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Despite skyrocketing fuel prices, e-vehicles remain unpopular in Kerala.

Despite skyrocketing fuel prices, e-vehicles remain unpopular in Kerala. It’s been almost two years since the government finalised the e-vehicle policy for the state. As part of the initiative, the state planned to expand usage of e-rickshaws in the state and had announced special subsidies and incentives for around 10,000 beneficiaries. Unfortunately, so far only 286 applicants have availed of the subsidy.

Lack of charging station, concerns about durability of battery, unavailability of spare parts, and lack of service and support are the reasons for people’s reluctance towards owning e-vehicles. The e-rickshaw feeder service introduced in Kochi Metro and Smart City Thiruvananthapuram Ltd (SCTL) was not a success, raising serious concerns about the future of e-vehicles in the state.

The state budget for 2019-20 had proposed to increase the number of e-vehicles to one million by 2022. As per the data with the Motor Vehicles Department, the state has around 7,850 electric vehicles. Riding over these challenges and promoting e-transportation is going to be no easy task for the government. According to an official of the state-owned Kerala Automobiles Ltd (KAL), the initiative is in the early stages and it would take two to three years to mark its presence in the state.

“First and foremost, we need more charging stations. It is the key to enhance e-vehicle density in the state. Another issue is battery life, which depends on various aspects like the terrain and handling of the vehicle. Though the company offers a three-year warranty, the battery life is unpredictable,” said an official of KAL.

The official added the fast charging concept is yet to be introduced. Though there are schemes, financial institutions are not ready to give loans, said KAL MD A Shajahan. “This is the primary reason for fewer applicants. We have around 12 dealers across the state and we hope this year we will sell more e-vehicles. The pandemic has also adversely impacted the sale. We are hoping to sell a minimum of 2,000 vehicles this year,” he added.

The unavailability of spare parts is another challenge. “We have sold around 150 autos ever since the launch of the vehicle. Once the demands go up we will have to offer better spare parts management and service,” said the official.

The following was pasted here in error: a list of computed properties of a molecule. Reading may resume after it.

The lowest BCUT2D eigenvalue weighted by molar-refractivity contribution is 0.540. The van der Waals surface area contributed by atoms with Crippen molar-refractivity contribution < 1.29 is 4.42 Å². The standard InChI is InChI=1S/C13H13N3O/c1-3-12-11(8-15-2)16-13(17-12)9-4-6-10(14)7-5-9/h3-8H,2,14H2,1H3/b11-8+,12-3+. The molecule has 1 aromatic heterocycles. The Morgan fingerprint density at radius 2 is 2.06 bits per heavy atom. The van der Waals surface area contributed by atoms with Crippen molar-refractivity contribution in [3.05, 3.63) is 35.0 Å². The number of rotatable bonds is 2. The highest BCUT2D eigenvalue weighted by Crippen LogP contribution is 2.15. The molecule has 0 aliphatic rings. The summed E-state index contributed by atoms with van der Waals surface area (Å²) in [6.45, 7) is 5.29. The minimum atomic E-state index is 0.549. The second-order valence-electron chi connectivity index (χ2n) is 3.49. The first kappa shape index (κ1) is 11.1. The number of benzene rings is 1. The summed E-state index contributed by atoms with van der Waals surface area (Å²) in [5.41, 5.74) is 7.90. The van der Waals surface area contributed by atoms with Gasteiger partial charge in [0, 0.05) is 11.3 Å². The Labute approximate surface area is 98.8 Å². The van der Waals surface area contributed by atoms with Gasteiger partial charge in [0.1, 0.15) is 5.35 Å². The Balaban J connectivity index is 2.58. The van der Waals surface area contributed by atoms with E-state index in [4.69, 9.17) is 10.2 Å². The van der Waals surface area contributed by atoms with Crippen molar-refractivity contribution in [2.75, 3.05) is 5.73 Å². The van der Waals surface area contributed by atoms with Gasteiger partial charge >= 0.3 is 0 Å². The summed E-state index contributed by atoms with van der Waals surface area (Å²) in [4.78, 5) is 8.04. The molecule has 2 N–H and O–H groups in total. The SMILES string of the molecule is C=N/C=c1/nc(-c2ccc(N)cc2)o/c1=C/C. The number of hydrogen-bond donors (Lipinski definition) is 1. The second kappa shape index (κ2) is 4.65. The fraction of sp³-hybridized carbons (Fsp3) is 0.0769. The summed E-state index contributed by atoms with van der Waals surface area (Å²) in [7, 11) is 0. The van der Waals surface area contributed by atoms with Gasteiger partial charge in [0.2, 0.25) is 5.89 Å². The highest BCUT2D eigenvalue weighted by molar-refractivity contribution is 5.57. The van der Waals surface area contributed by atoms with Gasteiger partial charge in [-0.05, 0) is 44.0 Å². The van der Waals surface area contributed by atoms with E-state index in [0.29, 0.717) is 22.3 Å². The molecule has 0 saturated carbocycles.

The pandemic hurt the implementation of e-vehicle policy in the state. “We are expecting more promotional funds from the government. We plan to reach out to the auto clusters and sensitise the community. We are also planning to operate e-autos for free to a designated location from Trivandrum Central Station to promote the initiative,” the official added.


A senior official of the Transport Commissionerate said the state government failed and there are not many takers for e-vehicles despite attractive subsidies and incentives. To woo more beneficiaries, the government is planning to come up with special loans. “We are planning to give loans via state-owned financial institutions and extra subsidies so that the beneficiaries can get the vehicle without initial investment,” said the official. The official added the technology hasn’t matured yet and there should be a mechanism to redress the complaints of vehicle owners.

More charging stations

The Kerala State Electricity Board (KSEB) and the Agency for Non-conventional Energy and Rural Technology (ANERT) will set up more charging stations across the state as part of the e-vehicle policy. KSEB would be setting up 56 charging stations this financial year.


Autor(en)/Author(s): Shainu Mohan

Quelle/Source: The New Indian Express, 06.08.2021

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